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On Competitive Balance and the AL East

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If you haven't seen it already, Daniel Moroz has a great piece up at Beyond the Boxscore that looks at unbalanced schedules and quantifies how much they affect teams, specifically those in the AL East.  After Erik's piece the other morning and our subsequent discussion on "Floating Realignment", I figured this was a very timely piece and should be passed along.  Daniel basically concludes that a 70-win team in the AL East only stands to gain around one win through unbalancing a schedule, which is a pretty negligible difference.  For the Orioles and Blue Jays, having a more balanced schedule isn't going to help increase your win total by five, in other words.  Don't get your hopes up.

My immediate question, though, was "What about the Rays?" 

We're not a 70-win team at the moment and would balancing schedules help us get closer to the Yankees and Red Sox?  Obviously not, because if we balanced the schedule, the Yankees and Red Sox would also be facing weaker teams as well!  Any wins that the Rays might have picked up, the Yankees and Red Sox would too.  Since we're competing for the Wild Card against teams all in our division, it shouldn't matter at all how often we face the Yankees and Red Sox as long as all our schedules are equally tough.

Suppose, though, that there was a team in another division that we could realistically consider to be a threat for the Wild Card, like the Mariners for instance.  Hypothetically, assuming both divisions have relative strengths similar to now, if both the White Sox and Rays were 92 win teams and were competing for the Wild Card, the White Sox would have a 1.5 game advantage* over the Rays just through having a weaker schedule.  In the heat of a race, that's quite a bit of a difference.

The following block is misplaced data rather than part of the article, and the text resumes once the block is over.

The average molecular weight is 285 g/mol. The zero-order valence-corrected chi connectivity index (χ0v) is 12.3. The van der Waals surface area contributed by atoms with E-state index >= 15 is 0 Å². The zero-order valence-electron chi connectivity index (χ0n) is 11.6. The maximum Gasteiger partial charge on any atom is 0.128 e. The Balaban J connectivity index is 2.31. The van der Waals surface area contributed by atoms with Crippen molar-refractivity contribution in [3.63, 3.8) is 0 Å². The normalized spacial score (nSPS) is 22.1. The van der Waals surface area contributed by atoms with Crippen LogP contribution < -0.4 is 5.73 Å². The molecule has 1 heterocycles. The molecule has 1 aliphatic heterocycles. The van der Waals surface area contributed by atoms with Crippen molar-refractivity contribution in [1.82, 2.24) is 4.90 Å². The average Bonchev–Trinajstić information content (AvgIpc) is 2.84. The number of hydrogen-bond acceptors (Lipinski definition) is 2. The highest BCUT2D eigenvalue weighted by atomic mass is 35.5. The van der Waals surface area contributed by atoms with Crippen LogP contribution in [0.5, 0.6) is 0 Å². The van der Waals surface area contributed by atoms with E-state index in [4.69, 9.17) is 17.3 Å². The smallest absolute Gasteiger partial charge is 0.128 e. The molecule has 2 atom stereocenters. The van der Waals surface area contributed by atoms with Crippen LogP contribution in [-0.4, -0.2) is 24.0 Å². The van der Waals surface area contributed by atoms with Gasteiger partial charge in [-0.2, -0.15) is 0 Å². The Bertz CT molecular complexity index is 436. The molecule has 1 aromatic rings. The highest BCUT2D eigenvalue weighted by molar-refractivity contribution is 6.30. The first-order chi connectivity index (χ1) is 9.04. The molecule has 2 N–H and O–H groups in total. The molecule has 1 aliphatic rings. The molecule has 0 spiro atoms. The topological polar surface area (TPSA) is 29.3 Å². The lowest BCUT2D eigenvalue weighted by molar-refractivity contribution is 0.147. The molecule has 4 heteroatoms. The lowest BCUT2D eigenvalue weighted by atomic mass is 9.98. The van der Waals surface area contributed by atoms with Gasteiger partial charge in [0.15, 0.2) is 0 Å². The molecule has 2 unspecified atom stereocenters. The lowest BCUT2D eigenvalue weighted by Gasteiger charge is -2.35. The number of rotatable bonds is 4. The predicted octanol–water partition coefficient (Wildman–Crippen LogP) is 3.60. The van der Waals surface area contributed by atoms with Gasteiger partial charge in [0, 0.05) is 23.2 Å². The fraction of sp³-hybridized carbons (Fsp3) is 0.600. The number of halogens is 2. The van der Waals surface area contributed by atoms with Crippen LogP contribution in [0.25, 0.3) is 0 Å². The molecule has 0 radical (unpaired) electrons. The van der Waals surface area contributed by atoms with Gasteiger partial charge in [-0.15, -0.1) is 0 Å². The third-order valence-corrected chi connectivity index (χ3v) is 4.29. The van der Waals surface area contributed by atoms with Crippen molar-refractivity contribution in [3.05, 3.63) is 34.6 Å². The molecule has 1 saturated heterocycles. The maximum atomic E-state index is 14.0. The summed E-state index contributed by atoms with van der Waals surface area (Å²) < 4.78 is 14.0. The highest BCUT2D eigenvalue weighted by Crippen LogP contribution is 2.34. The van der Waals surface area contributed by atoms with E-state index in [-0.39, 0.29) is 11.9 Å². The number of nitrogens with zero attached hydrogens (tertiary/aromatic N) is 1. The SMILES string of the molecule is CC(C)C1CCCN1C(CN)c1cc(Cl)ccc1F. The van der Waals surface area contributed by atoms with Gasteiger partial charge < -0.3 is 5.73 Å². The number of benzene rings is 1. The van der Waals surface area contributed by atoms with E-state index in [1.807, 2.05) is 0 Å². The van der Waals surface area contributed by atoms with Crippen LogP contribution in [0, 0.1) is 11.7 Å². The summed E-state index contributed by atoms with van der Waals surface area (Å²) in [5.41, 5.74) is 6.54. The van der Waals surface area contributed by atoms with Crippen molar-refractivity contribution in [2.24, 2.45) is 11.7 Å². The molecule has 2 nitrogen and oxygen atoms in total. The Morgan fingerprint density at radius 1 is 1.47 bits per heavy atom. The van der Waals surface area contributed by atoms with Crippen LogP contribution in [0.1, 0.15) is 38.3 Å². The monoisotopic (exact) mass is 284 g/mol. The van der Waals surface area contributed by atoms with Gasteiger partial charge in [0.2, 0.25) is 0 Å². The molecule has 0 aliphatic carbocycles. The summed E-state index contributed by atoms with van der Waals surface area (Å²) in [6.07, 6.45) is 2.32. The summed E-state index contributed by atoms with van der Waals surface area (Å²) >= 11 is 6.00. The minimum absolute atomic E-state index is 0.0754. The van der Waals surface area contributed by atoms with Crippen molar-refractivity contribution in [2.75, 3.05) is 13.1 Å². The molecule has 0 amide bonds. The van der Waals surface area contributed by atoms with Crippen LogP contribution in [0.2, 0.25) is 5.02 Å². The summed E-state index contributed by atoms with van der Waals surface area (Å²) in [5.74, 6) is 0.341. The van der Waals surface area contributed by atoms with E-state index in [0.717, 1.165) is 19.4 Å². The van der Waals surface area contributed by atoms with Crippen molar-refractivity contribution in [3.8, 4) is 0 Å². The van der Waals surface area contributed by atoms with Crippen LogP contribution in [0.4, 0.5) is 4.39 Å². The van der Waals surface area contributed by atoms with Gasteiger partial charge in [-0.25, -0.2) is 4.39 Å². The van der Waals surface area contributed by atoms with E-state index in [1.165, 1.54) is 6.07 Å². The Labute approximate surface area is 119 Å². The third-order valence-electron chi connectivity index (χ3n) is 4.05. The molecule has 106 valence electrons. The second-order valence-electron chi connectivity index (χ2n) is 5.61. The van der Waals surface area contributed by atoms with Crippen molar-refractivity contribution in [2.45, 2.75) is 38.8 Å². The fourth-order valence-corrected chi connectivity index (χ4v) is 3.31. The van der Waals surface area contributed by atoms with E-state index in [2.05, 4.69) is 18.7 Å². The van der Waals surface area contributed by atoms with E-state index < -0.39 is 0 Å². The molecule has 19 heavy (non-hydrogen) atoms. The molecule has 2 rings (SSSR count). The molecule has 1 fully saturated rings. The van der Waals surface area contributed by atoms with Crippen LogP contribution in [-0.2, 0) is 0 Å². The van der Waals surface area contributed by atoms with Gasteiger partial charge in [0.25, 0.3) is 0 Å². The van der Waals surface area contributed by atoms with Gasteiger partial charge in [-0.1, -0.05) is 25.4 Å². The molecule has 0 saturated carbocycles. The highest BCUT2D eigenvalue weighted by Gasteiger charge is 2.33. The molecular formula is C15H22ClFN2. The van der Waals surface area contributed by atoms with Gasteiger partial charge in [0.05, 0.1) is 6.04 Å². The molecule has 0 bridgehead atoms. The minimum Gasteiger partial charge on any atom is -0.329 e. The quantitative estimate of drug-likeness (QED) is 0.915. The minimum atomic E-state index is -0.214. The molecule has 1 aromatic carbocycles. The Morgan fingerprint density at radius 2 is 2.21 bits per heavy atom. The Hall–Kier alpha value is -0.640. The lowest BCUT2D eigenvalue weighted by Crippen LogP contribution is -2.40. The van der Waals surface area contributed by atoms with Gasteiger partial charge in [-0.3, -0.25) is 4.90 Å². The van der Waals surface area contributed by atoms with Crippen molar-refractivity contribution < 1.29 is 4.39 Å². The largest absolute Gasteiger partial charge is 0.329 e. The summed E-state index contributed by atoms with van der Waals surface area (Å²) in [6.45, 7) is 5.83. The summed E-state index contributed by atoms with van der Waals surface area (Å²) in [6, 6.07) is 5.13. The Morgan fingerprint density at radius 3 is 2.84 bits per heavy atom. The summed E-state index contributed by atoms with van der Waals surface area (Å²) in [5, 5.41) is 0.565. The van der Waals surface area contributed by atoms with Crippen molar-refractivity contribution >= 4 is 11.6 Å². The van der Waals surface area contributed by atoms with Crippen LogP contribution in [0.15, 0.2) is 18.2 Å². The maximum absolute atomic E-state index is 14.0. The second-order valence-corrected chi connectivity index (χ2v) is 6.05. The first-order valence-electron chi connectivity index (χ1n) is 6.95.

* I didn't actually run this number; I got it from Daniel in a conversation we had in the comments of his article. In fact, I'm totally stealing all the research in this article from Daniel. He's pretty awesome.

Of course, this hypothetical situation is a bit unlikely.  It'd require one division to be exceedingly strong (like the AL East right now) and also for another division to have two teams of equal strength, which is possible but necessarily likely.  In the National League right now, for instance, the divisions are close enough in relative strength that I doubt the unbalanced schedules would have this large an effect on the Wild Card race.

Right now, there aren't any other teams outside the division that look to have the same strength as the Rays, so we don't have to worry about our schedule putting us at a disadvantage.  It might be a nice idea for Major League Baseball to consider balancing the schedules up, but like Daniel points out, it's unlikely to have that large an effect on a team's win total or odds at the playoffs.  And the Rays certainly don't have to worry about it keeping them out of the playoffs this season.